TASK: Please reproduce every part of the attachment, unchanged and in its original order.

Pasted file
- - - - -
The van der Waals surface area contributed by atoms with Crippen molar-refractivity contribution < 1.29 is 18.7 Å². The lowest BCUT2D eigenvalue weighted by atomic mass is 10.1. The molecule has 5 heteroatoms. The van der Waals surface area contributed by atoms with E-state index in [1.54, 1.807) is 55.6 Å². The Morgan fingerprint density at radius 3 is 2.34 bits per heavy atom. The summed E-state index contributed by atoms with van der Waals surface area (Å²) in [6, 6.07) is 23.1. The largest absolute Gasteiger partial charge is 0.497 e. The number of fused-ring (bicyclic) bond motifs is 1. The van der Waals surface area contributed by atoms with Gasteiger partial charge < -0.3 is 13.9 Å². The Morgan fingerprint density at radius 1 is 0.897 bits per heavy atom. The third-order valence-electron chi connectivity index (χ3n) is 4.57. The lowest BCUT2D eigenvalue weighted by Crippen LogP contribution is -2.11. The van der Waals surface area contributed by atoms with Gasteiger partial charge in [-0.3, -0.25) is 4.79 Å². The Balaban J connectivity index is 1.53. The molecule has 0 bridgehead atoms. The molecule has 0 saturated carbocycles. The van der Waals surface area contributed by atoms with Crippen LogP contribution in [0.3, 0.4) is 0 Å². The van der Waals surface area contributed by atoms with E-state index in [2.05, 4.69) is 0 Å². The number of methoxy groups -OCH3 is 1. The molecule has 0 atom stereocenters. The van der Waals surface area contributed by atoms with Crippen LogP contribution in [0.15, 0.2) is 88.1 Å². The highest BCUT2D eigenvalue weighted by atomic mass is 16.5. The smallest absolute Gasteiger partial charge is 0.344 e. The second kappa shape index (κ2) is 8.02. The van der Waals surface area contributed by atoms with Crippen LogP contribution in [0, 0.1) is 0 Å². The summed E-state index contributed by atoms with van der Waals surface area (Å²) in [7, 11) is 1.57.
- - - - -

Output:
The van der Waals surface area contributed by atoms with Crippen molar-refractivity contribution < 1.29 is 18.7 Å². The lowest BCUT2D eigenvalue weighted by atomic mass is 10.1. The molecule has 5 heteroatoms. The van der Waals surface area contributed by atoms with E-state index in [1.54, 1.807) is 55.6 Å². The Morgan fingerprint density at radius 3 is 2.34 bits per heavy atom. The summed E-state index contributed by atoms with van der Waals surface area (Å²) in [6, 6.07) is 23.1. The largest absolute Gasteiger partial charge is 0.497 e. The number of fused-ring (bicyclic) bond motifs is 1. The van der Waals surface area contributed by atoms with Gasteiger partial charge < -0.3 is 13.9 Å². The Morgan fingerprint density at radius 1 is 0.897 bits per heavy atom. The third-order valence-electron chi connectivity index (χ3n) is 4.57. The lowest BCUT2D eigenvalue weighted by Crippen LogP contribution is -2.11. The van der Waals surface area contributed by atoms with Gasteiger partial charge in [-0.3, -0.25) is 4.79 Å². The Balaban J connectivity index is 1.53. The molecule has 0 bridgehead atoms. The molecule has 0 saturated carbocycles. The van der Waals surface area contributed by atoms with Crippen LogP contribution in [0.3, 0.4) is 0 Å². The van der Waals surface area contributed by atoms with E-state index in [2.05, 4.69) is 0 Å². The number of methoxy groups -OCH3 is 1. The molecule has 0 atom stereocenters. The van der Waals surface area contributed by atoms with Crippen LogP contribution in [0.15, 0.2) is 88.1 Å². The highest BCUT2D eigenvalue weighted by atomic mass is 16.5. The smallest absolute Gasteiger partial charge is 0.344 e. The second kappa shape index (κ2) is 8.02. The van der Waals surface area contributed by atoms with Crippen LogP contribution in [0, 0.1) is 0 Å². The summed E-state index contributed by atoms with van der Waals surface area (Å²) in [7, 11) is 1.57.